“I want to be Mexican like Dora!”; Creating meaning of my children’s identities, Part One

dora-the-explorerby Sachi Feris

Like many children, my daughter’s first introduction to cartoon characters has been through marketing. She first met Dora, for example, on a band aid.

A year ago, during a one-month stay in San Cristobal, Chiapas, Mexico, we took daily walks to the Zócalo (main square) where vendors sold Dora balloons and other cartoon characters, every day. My daughter desperately wanted a Dora balloon and after seeing the balloon vendors a few times, we purchased a Dora, who quickly became a regular playmate.

Since we were in Mexico, I mentioned that Dora was also Mexican.

“I’m Mexican, too!” she responded, wanting to be like Dora.

My daughter does have a claim to Mexican identity—my husband was born in Mexico to Argentine parents. Though he only lived in Mexico until he was three years old, he maintained sole Mexican citizenship until 18 years of age when an Argentine law required him to choose Argentine or Mexican citizenship. My husband “became” Argentine at eighteen years of age. Years later, that law changed, and my husband re-claimed his Mexican citizenship. We have traveled to his birth place, and both he and his family maintain “cariño” (affection) for Mexico. And because my husband was born in Mexico, Argentine law will not allow my daughter or son Argentine citizenship, whereas they have the right to Mexican citizenship.

But my children’s grandparents are Argentine and my husband identifies as Argentine (not Mexican).

So when my daughter said she was Mexican, I replied: “Well, Papi is more Argentine than he is Mexican, so, like Papi, you are more Argentine than Mexican.”

“No!” my daughter protested, this time slightly upset, “I’m Mexican, too, like Dora!”

Again, based on my husband’s story, I said, “OK, if you want to say you are Mexican, you can say it, but you are Argentine, too, and both Mexicans and Argentines are Latinos so you are also Latina.” (See this informative cartoon re Latino v Hispanic identity.)

When my husband and I filled out the census card in 2010, we wrote in our identities, trying to best reflect who we both were while trying to be transparent about our (White) privilege. My husband checked “Hispanic” and “White” and then wrote in “Argentine” and I checked “White” and wrote in “Jewish and Lebanese” which seemed like the best way to simplify my multifaceted ancestry. This census exercise made me think, at the time, how my children and grandchildren would identify…

On this day, Dora the Explorer prompted us to think about Dora’s identity…and our own. Until I was in my early thirties and began to research my family history, the only information I had about my mom’s side of my family is that they were from the large land mass called Russia. This lack of knowledge, of course, was related to the history of Jewish people “becoming White” in “America.” Through my research, I was able to put a pin on the map (we are from Minsk, Belarus) and even traveled to Belarus with my mom, who questions why she never asked her parents or grandparents about where they were from.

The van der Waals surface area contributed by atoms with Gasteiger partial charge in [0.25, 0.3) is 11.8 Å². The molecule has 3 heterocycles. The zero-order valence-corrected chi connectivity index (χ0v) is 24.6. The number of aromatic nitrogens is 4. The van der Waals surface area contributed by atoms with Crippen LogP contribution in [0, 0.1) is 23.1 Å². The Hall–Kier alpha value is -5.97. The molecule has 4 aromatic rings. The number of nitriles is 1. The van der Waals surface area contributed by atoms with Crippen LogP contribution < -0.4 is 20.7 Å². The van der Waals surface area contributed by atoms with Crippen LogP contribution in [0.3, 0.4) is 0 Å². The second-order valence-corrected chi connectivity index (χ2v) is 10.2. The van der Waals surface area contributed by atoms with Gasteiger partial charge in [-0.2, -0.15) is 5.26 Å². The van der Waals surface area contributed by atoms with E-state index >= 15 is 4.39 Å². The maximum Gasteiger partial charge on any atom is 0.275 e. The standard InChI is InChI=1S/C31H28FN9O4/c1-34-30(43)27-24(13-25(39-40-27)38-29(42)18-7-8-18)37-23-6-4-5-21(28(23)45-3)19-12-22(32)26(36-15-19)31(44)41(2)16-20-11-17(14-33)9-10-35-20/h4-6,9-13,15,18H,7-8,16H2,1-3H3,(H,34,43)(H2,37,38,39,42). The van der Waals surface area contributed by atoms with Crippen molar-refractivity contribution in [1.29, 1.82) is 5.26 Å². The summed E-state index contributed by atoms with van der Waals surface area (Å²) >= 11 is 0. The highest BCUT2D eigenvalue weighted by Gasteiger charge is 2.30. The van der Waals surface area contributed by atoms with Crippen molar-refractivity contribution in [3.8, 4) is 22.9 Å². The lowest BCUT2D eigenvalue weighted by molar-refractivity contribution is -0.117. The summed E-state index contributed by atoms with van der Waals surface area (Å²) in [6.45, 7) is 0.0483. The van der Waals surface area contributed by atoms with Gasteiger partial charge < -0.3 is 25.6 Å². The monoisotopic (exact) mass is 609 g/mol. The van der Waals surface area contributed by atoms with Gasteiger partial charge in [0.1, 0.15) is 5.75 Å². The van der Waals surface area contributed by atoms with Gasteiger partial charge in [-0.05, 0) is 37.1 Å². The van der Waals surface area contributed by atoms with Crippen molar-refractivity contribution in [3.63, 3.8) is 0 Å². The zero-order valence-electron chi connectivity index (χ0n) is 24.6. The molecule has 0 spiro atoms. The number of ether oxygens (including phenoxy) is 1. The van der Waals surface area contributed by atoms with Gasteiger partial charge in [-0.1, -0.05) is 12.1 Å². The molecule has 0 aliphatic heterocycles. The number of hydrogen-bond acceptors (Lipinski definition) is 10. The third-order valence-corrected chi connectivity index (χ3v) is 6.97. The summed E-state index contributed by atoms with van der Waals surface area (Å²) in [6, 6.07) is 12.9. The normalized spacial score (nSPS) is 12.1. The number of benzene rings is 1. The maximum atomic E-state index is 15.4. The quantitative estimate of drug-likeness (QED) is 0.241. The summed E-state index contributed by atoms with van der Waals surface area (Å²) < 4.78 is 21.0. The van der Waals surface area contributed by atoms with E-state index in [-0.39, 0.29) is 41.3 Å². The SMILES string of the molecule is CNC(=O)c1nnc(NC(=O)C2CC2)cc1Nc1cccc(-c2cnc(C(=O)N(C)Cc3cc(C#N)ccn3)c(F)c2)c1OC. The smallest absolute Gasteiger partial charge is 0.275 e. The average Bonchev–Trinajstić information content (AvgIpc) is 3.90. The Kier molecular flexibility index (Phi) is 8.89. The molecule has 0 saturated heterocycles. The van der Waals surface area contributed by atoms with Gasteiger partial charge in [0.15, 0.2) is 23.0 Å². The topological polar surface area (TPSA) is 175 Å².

This reminds me of a guest blog post in which the author’s child assumed that the other language his family spoke (aside from English) was Spanish (it was Vietnamese) because the “other language” had not been explicitly named.

Lesson learned? Children need to be told stories about who they are to build an understanding of their racial and cultural identities.

For my daughter, being Argentine/Latina at this point, means (among other things) painting her face blue and white for Argentine fútbol games and chanting “Argentina!” and “Messi!”, and, of course, speaking Spanish as a family. Being Jewish means singing Baruch atah adonai on Chanukah, Dayenu for Passover, and telling her the Passover story which connects the historical experience of Jews to the enslavement of Africans in the United States.

While these traditions come naturally, there are other parts of my/my children’s identity which I am still building my own awareness and understanding.

To be continued in next week’s post


Sachi Feris is a blogger at Raising Race Conscious Children, an online a resource to support adults who are trying to talk about race with young children. Sachi also co-facilitates interactive workshops/webinars and individual consultations on how to talk about race with young children. Sachi currently teaches Spanish to Kindergarten and 1st grade at an independent school in Brooklyn. Sachi identifies as White and is a mother to a four-year-old daughter and one-year-old son. 

Click here for more information on participating in Raising Race Conscious Children’s interactive workshop/webinar or individual consultations.